Therefore, if you possess a widely recognized and popular trademark and aim to preserve its value and distinctive nature as a beacon of your origin – thus safeguarding against the dilution of your mark into a generic term – it is imperative to maintain vigilance over your trademark to prevent infringements, dilution, or potential loss.
To achieve this, firstly, ensure consistent utilization of the mark in your regular business activities. As per the Lanham Act, a failure to employ the mark as a source identifier for three consecutive years may result in its classification as “abandoned.”
Secondly, scrutinize how your mark is used and take immediate measures when confronted with generic-like applications of your mark – situations where your trademark is used to signify the product or service itself rather than its origin. The Lanham Act stipulates that a mark may also be deemed "abandoned" when “any course of conduct of the owner, including acts of omission as well as commission, causes the mark to become the generic name for the goods or services on or in connection with which it is used or otherwise to lose its significance as a mark.”
Here are a few strategies you can implement to mitigate the risk of your trademark undergoing genericization:
- Refrain from utilizing your mark as a verb or noun (for example, using "googling" to refer to an online search), and consistently pair the generic name of the goods or services with your trademark. For example, consider "BuildIt Construction,” where "construction" broadly denotes the offered services. This practice establishes unambiguous brand guidelines.
- Promptly address instances of incorrect use of your trademark by third parties through appropriate measures.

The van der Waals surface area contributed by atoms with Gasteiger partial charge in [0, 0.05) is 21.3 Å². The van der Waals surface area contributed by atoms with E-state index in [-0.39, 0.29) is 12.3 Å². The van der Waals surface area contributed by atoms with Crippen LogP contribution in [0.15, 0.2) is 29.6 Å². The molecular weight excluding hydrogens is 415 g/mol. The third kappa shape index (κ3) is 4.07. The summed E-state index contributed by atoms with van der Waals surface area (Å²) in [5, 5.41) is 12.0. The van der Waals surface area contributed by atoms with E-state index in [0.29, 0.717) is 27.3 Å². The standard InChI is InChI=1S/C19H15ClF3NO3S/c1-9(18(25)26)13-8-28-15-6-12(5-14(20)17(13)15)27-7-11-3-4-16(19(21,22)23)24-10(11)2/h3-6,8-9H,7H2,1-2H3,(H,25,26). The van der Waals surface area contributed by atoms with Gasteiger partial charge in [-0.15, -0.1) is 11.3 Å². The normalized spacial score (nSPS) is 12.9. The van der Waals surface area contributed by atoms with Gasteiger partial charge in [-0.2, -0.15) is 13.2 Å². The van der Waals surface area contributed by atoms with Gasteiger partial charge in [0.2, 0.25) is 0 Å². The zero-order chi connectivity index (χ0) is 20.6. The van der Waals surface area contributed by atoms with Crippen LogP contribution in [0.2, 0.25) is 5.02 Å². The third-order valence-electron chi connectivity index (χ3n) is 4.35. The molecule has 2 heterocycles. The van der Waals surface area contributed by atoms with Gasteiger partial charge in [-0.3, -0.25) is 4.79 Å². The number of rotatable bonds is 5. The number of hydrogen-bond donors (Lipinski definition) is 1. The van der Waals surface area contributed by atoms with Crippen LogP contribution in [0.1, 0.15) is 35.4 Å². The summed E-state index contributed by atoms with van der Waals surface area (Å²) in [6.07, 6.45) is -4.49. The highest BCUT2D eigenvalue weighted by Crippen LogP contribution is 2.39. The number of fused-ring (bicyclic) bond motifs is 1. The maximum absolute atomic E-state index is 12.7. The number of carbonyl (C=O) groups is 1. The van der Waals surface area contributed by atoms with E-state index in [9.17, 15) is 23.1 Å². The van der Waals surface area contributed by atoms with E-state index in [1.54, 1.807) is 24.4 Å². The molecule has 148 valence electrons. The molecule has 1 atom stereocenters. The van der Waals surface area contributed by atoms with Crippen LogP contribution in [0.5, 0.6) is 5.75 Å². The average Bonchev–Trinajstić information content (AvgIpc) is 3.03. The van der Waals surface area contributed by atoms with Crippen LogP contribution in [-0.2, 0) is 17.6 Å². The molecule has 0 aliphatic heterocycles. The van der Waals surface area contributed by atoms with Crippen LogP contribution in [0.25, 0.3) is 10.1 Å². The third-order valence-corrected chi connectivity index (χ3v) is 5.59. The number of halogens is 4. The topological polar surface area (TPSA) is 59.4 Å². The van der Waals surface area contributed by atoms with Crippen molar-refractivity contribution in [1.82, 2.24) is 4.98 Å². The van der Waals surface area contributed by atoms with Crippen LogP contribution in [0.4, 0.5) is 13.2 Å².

- Incorporate advertising campaigns that emphasize the distinctiveness of your trademarked product(s) or service(s) compared to similar items. This proactive approach can assist in preserving your mark as a recognized source indicator within the public arena, including social media.
Now, let's delve into the matter of the Taco Tuesday® trademark. On May 16, 2023 (which happened to be a Tuesday), Taco Bell, a notably larger chain than Taco John’s, initiated a petition with the U.S. Patent and Trademark Office (USPTO) to invalidate Taco John’s exclusive ownership of the "Taco Tuesday" trademark. Taco Bell contended that this phrase had become a widely used expression and should no longer remain under the sole ownership of any specific entity, requiring permission for others to utilize it. They believed the term should be “freely available to all who make, sell, eat and celebrate tacos.”
Taco Bell contended that due to Taco John’s perceived failure or incapacity to oversee the mark's usage adequately, it had effectively transformed into a generic term representing the goods or services it encompasses. Taco Bell maintained that its objective was not to own the term Taco Tuesday but rather to "liberate" the now common phrase, enabling universal usage while fostering a sense of “happiness on a Tuesday.”
Taco Bell believed that it was inappropriate for this now-prevalent phrase to be restricted in ownership rather than being available to all without constraint. For further details, refer to the petition and the case's progression.
Taco John’s firmly refuted to the USPTO that there was “anything ‘not cool’ about independently creating a trademark over 40 years ago and obtaining a registration for that trademark.” The company was committed to robustly safeguarding its right to uphold the trademark against any potential violators, including Taco Bell. The petition and response offer an engaging read for those interested.
Nonetheless, on Tuesday, July 18, 2023, Taco John’s, the proprietor of the Taco Tuesday trademark, disclosed its decision to relinquish ownership of the trademark due to the anticipated substantial expenses involved in its legal defense. Consequently, the use of the phrase is now available to anyone across all states, except for New Jersey, where ownership remains with Gregory’s Restaurant & Bar. Taco Bell persists in this legal battle within New Jersey. Similar to the cases of Kleenex and Escalator, Taco John’s Taco Tuesday has become another casualty of genericide.
If you feel uneasy about the potential genericization of one of your trademarks and require legal advice, contact the Veterans Advocacy Law Group. Our Intellectual Property attorneys will carefully assess the use of your trademark. If there is evidence that it's evolving into a generic expression, we will guide you through the essential measures to safeguard the integrity of your well-established trademark.